Slips on wet and contaminated floors

Historically, the insurance industry has taken a gloomy view of food manufacturers, mainly due to the construction of buildings. However, these issues for the most part seem to have been managed and therefore insurers are more comfortable with them. That said fire is not the only risk the industry presents for insurers and over recent years Employers Liability claims have come to the forefront.  Food manufacturers often employ foreign labour and with a certain degree of seasonality we find that employee loyalty and retention can be quite poor, which can make claims more likely.

Insurers are therefore looking for companies who have good risk management processes in place to manage employee injury, particularly in respect of slip and trip hazards.  Slips and trips injuries comprise 35% of ‘major’ injuries in the food and drink industries. Slips injuries are more prevalent in the food and drink industries than in most other industries.iStockWETFLOORsign

For both major and over-3-day absence injuries combined, slips and trips comprise nearly 25% of food and drink industry injuries reported to the HSE. This represents around 1,300 injuries per year, of which approximately 80% are slips and 20% trips.

How to manage the risk

Prevention of slips

  • Eliminate contamination of the floor from water or food product (eg lips around tables, leak and spillage prevention, dry methods to clean floors)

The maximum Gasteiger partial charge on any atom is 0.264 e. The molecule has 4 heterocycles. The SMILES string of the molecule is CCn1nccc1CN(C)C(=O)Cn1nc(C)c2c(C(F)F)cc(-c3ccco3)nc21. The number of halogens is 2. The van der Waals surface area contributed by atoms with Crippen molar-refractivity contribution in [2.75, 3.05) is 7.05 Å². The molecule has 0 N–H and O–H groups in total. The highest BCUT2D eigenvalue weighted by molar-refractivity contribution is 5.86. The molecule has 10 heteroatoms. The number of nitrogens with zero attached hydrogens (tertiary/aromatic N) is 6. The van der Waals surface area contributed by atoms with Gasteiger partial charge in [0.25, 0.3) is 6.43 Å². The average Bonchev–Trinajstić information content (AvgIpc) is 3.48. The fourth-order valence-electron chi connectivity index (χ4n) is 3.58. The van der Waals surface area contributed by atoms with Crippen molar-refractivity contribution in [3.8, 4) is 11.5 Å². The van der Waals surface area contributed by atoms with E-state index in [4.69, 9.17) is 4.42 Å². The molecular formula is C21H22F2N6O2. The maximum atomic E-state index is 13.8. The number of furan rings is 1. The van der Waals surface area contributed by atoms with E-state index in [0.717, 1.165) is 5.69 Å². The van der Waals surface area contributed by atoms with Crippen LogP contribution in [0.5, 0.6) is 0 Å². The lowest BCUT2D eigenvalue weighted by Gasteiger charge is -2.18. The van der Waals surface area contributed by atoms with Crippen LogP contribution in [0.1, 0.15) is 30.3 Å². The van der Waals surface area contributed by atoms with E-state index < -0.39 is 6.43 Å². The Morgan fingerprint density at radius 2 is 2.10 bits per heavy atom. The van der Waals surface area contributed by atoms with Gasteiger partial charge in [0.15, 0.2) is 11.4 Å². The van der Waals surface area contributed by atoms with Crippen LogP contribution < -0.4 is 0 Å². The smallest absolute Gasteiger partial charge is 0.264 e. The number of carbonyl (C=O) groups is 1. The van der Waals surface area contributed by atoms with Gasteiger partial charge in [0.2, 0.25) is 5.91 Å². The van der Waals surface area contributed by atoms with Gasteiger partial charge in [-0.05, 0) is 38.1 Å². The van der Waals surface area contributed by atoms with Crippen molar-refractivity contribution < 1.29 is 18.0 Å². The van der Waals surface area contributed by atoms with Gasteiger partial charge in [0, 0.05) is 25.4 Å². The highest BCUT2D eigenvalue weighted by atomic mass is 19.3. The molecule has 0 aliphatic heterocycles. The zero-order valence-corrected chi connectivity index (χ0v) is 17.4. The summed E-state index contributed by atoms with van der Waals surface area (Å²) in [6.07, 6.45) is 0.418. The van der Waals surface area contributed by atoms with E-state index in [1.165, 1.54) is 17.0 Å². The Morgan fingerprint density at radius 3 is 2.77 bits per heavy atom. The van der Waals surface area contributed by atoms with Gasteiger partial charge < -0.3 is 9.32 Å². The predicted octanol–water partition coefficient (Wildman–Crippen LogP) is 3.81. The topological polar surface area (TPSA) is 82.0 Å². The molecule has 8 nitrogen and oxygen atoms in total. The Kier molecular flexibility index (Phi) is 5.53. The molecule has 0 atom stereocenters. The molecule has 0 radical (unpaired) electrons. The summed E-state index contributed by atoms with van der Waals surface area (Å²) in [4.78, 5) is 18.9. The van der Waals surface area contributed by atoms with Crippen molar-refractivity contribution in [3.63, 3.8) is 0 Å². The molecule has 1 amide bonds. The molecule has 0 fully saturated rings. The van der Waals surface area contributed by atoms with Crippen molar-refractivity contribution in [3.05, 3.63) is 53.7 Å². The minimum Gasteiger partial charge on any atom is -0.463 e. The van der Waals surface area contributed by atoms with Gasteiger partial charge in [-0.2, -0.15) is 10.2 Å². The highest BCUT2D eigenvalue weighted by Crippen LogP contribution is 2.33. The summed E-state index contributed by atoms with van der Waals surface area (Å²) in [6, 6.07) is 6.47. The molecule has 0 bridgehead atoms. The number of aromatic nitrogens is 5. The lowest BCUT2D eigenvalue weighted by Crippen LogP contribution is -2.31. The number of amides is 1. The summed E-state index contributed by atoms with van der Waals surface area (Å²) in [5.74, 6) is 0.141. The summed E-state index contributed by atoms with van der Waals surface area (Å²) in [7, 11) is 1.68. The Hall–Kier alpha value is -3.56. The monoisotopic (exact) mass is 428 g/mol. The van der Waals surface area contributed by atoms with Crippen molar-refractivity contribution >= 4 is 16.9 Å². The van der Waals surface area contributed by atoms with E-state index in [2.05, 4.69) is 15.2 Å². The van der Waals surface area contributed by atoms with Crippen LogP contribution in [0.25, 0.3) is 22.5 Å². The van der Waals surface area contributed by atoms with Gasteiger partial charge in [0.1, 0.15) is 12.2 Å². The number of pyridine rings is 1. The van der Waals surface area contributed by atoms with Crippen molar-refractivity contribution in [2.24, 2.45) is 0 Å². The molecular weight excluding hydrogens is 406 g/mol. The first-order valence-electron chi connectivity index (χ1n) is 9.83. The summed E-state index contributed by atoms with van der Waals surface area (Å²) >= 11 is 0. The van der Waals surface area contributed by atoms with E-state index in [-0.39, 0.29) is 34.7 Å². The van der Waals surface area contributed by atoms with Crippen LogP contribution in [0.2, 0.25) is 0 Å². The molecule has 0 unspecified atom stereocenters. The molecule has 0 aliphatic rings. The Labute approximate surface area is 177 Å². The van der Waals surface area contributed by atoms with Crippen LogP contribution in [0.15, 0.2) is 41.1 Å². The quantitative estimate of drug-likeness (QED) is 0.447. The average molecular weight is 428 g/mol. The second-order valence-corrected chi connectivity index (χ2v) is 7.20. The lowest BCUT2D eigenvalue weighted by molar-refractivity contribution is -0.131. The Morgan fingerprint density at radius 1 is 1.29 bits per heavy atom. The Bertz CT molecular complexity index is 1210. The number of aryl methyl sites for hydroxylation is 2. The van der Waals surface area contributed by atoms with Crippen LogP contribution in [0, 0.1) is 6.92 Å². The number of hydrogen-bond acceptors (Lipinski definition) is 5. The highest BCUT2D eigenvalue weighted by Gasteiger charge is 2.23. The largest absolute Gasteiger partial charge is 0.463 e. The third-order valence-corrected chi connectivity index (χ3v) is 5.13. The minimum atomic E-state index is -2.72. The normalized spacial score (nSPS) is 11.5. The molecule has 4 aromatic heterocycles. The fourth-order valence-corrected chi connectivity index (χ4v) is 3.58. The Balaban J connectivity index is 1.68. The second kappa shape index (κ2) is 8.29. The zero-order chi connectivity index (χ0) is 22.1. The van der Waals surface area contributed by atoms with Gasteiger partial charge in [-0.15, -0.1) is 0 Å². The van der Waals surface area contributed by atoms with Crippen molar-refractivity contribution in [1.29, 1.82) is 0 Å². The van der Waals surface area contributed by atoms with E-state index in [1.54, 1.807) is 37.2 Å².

• Prevent contamination of walkways (eg bunds around equipment, drainage channels, cleaning incoming footwear)
  • Limit the effects of contamination (eg immediate treatment of spillages, good ventilation for drying)
  • Ensure floor has sufficient surface roughness. Floors which may become water contaminated should have at least 20 microns roughness (Rtm) increasing to 45 microns for milk and 70 microns for olive oil. Such roughness is microscopic and does not prevent hygienic cleaning.
  • Ensure cleaning regime is effective and reduces slip risk. Floor treatments can often make floors more slippery.
  • Select suitable footwear as the effectiveness of shoe soles to prevent slips varies considerably. In general, softer soles (eg microcellular urethane with a good pattern) are least slippery on wet floors.
  • Carrying loads or pushing/pulling trolleys increases the slip risk and should be eliminated or reduced where possible.

Prevention of trips

  • Eliminate holes, slopes or uneven surfaces
  • Eliminate materials or objects likely to cause tripping

To speak to us in more detail about managing risk in this industry, please contact Ken Stevens on 01302 341 344.

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